Study finds Bush got extra votes from paperless polls posted by Rick at 9:39 PM
A multiple-regression analysis of Florida voting, published in a working paper by social scientists at UC Berkeley, concludes with 99.9% certainty that non-voter verifiable touch-screen voting machines gave George W. Bush about 130,000 extra votes in Florida - as many as 72,000 votes in Broward County alone.
Here's the authors' "Summary of Findings:"
The Effect of Electronic Voting Machines on Change in Support for Bush in the 2004 Florida Elections
- Irregularities associated with electronic voting machines may have awarded 130,000 excess votes or more to President George W. Bush in Florida.
- Compared to counties with paper ballots, counties with electronic voting machines were significantly more likely to show increases in support for President Bush between 2000 and 2004. This effect cannot be explained by differences between counties in income, number of voters, change in voter turnout, or size of Hispanic/Latino population.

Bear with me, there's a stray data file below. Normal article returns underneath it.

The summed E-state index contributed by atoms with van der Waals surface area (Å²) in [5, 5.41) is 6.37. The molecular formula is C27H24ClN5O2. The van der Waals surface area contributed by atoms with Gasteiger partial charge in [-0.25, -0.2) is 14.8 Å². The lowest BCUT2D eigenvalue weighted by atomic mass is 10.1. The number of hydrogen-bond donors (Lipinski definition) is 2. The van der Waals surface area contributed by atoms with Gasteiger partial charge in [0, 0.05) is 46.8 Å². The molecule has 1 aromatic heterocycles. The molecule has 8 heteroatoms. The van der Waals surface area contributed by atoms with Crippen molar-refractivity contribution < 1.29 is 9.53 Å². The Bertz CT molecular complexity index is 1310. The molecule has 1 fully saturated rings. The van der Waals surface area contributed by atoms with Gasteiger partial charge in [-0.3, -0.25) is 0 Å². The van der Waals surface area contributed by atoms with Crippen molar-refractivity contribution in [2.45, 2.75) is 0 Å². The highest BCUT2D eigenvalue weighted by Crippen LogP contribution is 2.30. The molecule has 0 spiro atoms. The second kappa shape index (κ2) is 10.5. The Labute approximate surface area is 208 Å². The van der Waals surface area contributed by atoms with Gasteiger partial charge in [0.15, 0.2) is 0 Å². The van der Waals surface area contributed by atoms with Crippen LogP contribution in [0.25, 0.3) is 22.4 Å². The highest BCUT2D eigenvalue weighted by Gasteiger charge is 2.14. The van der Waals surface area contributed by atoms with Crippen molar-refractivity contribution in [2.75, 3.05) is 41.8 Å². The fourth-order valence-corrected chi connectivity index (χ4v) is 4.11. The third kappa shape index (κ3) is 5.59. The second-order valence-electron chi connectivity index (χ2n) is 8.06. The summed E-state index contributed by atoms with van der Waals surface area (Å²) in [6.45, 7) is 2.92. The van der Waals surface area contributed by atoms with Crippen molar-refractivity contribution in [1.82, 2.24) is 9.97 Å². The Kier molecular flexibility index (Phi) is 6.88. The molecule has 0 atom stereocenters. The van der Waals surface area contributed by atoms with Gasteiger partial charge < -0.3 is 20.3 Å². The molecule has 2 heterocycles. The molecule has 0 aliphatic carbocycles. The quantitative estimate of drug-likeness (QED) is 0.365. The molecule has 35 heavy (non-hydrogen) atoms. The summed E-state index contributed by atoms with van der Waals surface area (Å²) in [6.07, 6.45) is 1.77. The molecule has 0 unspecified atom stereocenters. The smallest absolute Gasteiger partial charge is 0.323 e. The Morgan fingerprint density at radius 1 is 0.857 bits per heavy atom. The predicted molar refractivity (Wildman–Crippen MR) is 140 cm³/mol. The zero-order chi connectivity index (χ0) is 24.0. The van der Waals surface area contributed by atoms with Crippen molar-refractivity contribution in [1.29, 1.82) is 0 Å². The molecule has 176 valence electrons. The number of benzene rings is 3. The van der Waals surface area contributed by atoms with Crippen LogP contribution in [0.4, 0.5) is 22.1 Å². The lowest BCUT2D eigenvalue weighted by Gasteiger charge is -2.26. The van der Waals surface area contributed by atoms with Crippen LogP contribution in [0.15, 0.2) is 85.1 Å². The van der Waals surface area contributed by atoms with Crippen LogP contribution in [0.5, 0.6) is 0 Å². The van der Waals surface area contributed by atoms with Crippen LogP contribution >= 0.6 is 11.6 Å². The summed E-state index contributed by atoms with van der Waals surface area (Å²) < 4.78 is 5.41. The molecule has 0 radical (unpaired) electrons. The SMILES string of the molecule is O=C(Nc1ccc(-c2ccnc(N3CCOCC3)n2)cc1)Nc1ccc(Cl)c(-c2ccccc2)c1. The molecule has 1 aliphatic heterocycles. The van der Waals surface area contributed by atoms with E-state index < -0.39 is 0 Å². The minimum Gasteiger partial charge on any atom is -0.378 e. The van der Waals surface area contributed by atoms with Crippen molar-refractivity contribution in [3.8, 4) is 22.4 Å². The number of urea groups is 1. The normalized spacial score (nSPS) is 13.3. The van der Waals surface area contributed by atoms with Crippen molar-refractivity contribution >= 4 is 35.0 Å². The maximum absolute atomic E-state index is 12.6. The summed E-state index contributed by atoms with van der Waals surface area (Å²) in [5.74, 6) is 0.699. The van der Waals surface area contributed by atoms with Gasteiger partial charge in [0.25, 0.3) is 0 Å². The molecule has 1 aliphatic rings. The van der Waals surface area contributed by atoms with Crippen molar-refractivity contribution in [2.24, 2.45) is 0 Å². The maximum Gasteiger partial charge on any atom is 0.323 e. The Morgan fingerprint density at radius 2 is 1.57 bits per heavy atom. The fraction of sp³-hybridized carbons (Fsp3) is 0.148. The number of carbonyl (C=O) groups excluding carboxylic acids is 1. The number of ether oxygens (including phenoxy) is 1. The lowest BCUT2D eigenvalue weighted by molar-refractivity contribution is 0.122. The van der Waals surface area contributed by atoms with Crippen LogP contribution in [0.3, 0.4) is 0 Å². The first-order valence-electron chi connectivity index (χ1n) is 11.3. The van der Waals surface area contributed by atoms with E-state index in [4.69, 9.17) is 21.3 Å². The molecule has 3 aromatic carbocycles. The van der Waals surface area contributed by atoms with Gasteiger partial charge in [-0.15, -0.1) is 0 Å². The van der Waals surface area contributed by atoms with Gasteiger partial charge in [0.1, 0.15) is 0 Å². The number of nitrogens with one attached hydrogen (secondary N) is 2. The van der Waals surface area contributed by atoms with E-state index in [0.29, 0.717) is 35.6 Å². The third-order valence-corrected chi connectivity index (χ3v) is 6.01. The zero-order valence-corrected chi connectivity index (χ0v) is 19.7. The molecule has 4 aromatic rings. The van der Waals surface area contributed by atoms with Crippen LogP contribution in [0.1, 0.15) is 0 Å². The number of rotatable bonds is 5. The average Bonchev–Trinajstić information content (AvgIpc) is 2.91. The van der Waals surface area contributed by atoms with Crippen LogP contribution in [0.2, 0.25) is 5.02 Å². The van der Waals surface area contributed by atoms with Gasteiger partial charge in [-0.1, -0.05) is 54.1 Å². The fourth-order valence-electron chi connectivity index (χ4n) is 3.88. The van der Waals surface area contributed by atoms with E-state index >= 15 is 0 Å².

- In Broward County alone, President Bush appears to have received approximately 72,000 excess votes.
- We can be 99.9% sure that these effects are not attributable to chance.
Because many factors impact voting results, statistical tools are necessary to see the effect of touch-screen voting. Multipleregression analysis is a statistical technique widely used in the social and physical sciences to distinguish the individual effects of many variables.
This multiple-regression analysis takes account of the following variables by county:
- number of voters
- median income
- Hispanic population
- change in voter turnout between 2000 and 2004
- support for President Bush in 2000 election
- support for Dole in 1996 election
When one controls for these factors, the association between electronic voting and increased support for President Bush is impossible to overlook. The data show with 99.0% certainty that a county’s use of electronic voting is associated with a disproportionate increase in votes for President Bush.
The data used in this study come from CNN.com, the 2000 US Census, the Florida Department of State, and the Verified Voting Foundation – all publicly available sources. This study was carried out by a group of doctoral students in the UC Berkeley sociology department in collaboration with Professor Michael Hout, a member of the National Academy of Sciences and the UC Berkeley Survey Research Center.